Scholars and political leaders have debated those words for nearly fifty years. Many who’ve spoken out today have mirrored the words of the commission. Just over a year ago I was asked by the Greater Together Coalition in association with the Zeidler Center for Public Discussion to write a synopsis of several key facts related to Milwaukee’s black and Latino communities. I was asked to analyze these ten key issues:
- Milwaukee has the worst Black/White residential segregation.
- Wisconsin has the highest incarceration rate for Black men in the nation.
- Wisconsin is the worst state in the country in protecting the well being of African-American children, based on 12 key indicators.
- Milwaukee has the lowest percentage of Hispanic owned businesses compared to over 30 similar cities.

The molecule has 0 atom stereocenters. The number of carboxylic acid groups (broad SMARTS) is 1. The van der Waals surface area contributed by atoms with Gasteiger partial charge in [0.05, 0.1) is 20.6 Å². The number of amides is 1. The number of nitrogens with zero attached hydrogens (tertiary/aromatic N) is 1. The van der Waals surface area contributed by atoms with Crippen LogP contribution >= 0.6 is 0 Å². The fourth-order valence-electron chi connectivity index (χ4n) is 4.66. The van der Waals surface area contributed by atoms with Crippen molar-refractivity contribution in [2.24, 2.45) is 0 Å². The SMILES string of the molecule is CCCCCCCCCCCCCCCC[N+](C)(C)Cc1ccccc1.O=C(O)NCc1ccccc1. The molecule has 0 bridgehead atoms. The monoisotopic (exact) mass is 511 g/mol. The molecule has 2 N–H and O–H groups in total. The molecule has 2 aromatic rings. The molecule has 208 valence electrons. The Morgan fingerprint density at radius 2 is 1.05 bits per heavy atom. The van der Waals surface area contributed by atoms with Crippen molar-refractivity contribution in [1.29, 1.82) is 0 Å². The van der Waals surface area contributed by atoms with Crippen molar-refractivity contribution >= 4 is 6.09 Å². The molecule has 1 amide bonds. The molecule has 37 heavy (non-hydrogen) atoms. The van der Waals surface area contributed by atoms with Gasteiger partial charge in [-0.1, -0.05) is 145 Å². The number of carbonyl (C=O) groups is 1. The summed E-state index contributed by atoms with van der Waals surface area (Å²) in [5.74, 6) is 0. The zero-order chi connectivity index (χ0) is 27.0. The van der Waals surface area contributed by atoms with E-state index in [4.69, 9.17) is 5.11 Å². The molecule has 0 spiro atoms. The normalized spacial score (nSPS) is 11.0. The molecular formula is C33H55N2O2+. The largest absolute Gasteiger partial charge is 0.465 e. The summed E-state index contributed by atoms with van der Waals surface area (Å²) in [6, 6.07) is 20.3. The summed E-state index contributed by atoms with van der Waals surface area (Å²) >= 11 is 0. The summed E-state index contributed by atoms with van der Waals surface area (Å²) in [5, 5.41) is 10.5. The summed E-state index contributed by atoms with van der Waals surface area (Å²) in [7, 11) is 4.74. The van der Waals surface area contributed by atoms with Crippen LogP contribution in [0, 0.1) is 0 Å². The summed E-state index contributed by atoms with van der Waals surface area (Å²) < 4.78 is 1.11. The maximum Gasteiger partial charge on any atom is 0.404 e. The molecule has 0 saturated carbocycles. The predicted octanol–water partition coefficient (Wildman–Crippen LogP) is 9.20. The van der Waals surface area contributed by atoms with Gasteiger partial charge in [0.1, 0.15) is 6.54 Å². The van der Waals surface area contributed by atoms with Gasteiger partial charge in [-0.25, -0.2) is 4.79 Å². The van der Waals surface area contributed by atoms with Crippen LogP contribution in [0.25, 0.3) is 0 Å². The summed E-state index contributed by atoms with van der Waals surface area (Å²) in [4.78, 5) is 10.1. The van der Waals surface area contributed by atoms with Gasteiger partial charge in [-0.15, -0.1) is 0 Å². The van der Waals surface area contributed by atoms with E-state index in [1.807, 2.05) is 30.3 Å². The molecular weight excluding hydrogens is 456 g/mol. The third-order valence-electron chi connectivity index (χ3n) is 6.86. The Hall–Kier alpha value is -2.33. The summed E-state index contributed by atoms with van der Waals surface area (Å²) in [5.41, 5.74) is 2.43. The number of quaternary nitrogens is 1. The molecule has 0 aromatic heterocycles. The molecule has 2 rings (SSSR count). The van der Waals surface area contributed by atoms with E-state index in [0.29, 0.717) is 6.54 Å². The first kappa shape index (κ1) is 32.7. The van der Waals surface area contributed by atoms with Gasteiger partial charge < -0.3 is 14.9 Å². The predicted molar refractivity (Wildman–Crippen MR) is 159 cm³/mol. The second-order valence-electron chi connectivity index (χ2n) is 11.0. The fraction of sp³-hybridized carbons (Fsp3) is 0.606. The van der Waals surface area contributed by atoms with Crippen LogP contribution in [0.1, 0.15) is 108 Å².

- Milwaukee had the 2nd highest black poverty rate among 40 large benchmark metropolitan areas in 2012.
- Milwaukee has the worst residential segregation based on poverty among major metropolitan areas.
- Milwaukee has the second highest percentage of black students attending hyper-segregated schools.
- Wisconsin has the widest gap in Black/White student test scores in the nation in every test category.
- Milwaukee has the worst gap in Black/White employment, the gap among men is 32.4 percentage points and among women is 20.6 percentage points.
- Wisconsin has the largest gap in life expectancy between blacks and whites in the nation. The gap in life expectancy between black and white Americans is decreasing across the country. Wisconsin, however, is the only state where the gap has gotten worse.